For people with diabetes, holidays can be fraught with temptations and make you want to hibernate. Mignon Jordan shares her diabetic holiday survival manual for you to be more mindful and survive the holiday temptation.
Many of my clients get so anxious and scared when holiday season is approaching. This is due to the mind-set that all the year’s hard work will go out the door. The simple question everyone asks is what can I do as a person with diabetes to resist the holiday snacks and over-sized seasonal meals?
Holiday times are such a special time to spend with family and friends and just to relax after a long, hard year. This can also get so challenging because your blood glucose levels don’t ever take a holiday. The good news is you don’t need to have uncontrolled blood glucose levels while enjoying seasonal activities. What if I guarantee you this: you can still enjoy parties and social gatherings with everyone else and have controlled blood glucose levels, if you follow the following steps.
The diabetic holiday survival manual
When visiting a restaurant with family or friends, make sure you know what type of food is being served and what time the meal will be eaten. This gives you time to prepare.
Choose the best of worst
Choose a balanced meal of whole grain starch, vegetables and lean protein. If the choice of meal is not determined by you, choose the best of the worst. For example: the choice between chicken pie, lasagne or steak casserole with rice. These choices might be difficult to choose from so go for the option that contains the least refined carbohydrates, like white flour, and also with the least saturated fat, like cream/fatty meat/saucy food.
- The chicken pie dough is a refined carbohydrate, which means it is high-GI and will spike your blood glucose levels and make it drop down soon after.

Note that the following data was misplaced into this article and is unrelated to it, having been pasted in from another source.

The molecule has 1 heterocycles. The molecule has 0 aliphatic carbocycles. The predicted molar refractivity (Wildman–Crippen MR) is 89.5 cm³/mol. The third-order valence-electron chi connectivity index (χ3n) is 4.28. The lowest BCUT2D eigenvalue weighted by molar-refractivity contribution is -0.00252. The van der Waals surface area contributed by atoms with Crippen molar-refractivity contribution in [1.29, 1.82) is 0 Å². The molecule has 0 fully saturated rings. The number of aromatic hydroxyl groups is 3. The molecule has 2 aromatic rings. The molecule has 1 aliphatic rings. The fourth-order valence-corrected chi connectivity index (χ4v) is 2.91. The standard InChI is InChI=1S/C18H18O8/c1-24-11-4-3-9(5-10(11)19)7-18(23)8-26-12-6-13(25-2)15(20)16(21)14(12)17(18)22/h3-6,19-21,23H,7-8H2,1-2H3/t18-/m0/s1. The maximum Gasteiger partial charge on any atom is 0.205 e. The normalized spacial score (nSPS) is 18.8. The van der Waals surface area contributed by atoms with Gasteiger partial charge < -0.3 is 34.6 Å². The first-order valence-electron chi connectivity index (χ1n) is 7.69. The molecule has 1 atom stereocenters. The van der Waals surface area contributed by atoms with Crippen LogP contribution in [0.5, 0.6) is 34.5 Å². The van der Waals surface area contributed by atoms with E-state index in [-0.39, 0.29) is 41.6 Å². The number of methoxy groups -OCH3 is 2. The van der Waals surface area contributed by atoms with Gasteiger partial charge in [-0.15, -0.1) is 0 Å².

- The lasagne option is high in saturated fat due to the cheese sauce and mince used.
- The steak casserole with rice contains starch, protein and vegetables. The white rice is not low-GI but the overall fat content will be lower than the other two options which will be great for the waist line and the vegetables will assist to lower the overall GI of the meal. This option will win!
I am the host for dinner
This makes it easier, because now you have control over what is served and what times.
- Make sure the meal contains a good amount of vegetables and whole grain starch in controlled amounts and lean protein.
- Stick to braaing, grilling, steaming or baking the food instead of frying.
- If there is a lot of leftovers, give it as a take away to your guests.
Always ask if you can bring something to an event
This will allow you to bring snacks that you know will be suitable for yourself, something you will feel safe to eat. Focus on snack ideas everyone can enjoy and that are diabetic friendly, like fruit kebabs with yoghurt dip, popcorn, nuts and dried fruit, whole wheat crackers with low-fat cream cheese dip or veggie sticks and hummus.
Don’t arrive hungry